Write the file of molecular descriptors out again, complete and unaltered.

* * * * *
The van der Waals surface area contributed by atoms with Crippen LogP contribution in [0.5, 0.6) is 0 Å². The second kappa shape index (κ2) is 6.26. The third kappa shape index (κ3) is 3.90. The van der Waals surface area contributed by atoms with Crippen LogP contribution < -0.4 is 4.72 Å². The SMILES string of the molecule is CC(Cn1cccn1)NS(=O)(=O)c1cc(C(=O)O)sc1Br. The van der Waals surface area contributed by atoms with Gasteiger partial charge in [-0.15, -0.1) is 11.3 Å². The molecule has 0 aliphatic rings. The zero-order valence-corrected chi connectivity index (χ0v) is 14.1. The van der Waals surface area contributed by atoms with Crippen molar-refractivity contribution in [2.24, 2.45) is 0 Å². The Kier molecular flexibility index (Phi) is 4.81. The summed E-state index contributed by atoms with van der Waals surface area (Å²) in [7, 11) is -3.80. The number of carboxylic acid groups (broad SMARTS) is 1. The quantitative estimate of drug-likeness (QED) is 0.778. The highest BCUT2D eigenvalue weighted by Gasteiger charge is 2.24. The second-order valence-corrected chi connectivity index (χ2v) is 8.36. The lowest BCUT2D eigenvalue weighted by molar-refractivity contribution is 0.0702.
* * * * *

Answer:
The van der Waals surface area contributed by atoms with Crippen LogP contribution in [0.5, 0.6) is 0 Å². The second kappa shape index (κ2) is 6.26. The third kappa shape index (κ3) is 3.90. The van der Waals surface area contributed by atoms with Crippen LogP contribution < -0.4 is 4.72 Å². The SMILES string of the molecule is CC(Cn1cccn1)NS(=O)(=O)c1cc(C(=O)O)sc1Br. The van der Waals surface area contributed by atoms with Gasteiger partial charge in [-0.15, -0.1) is 11.3 Å². The molecule has 0 aliphatic rings. The zero-order valence-corrected chi connectivity index (χ0v) is 14.1. The van der Waals surface area contributed by atoms with Crippen molar-refractivity contribution in [2.24, 2.45) is 0 Å². The Kier molecular flexibility index (Phi) is 4.81. The summed E-state index contributed by atoms with van der Waals surface area (Å²) in [7, 11) is -3.80. The number of carboxylic acid groups (broad SMARTS) is 1. The quantitative estimate of drug-likeness (QED) is 0.778. The highest BCUT2D eigenvalue weighted by Gasteiger charge is 2.24. The second-order valence-corrected chi connectivity index (χ2v) is 8.36. The lowest BCUT2D eigenvalue weighted by molar-refractivity contribution is 0.0702.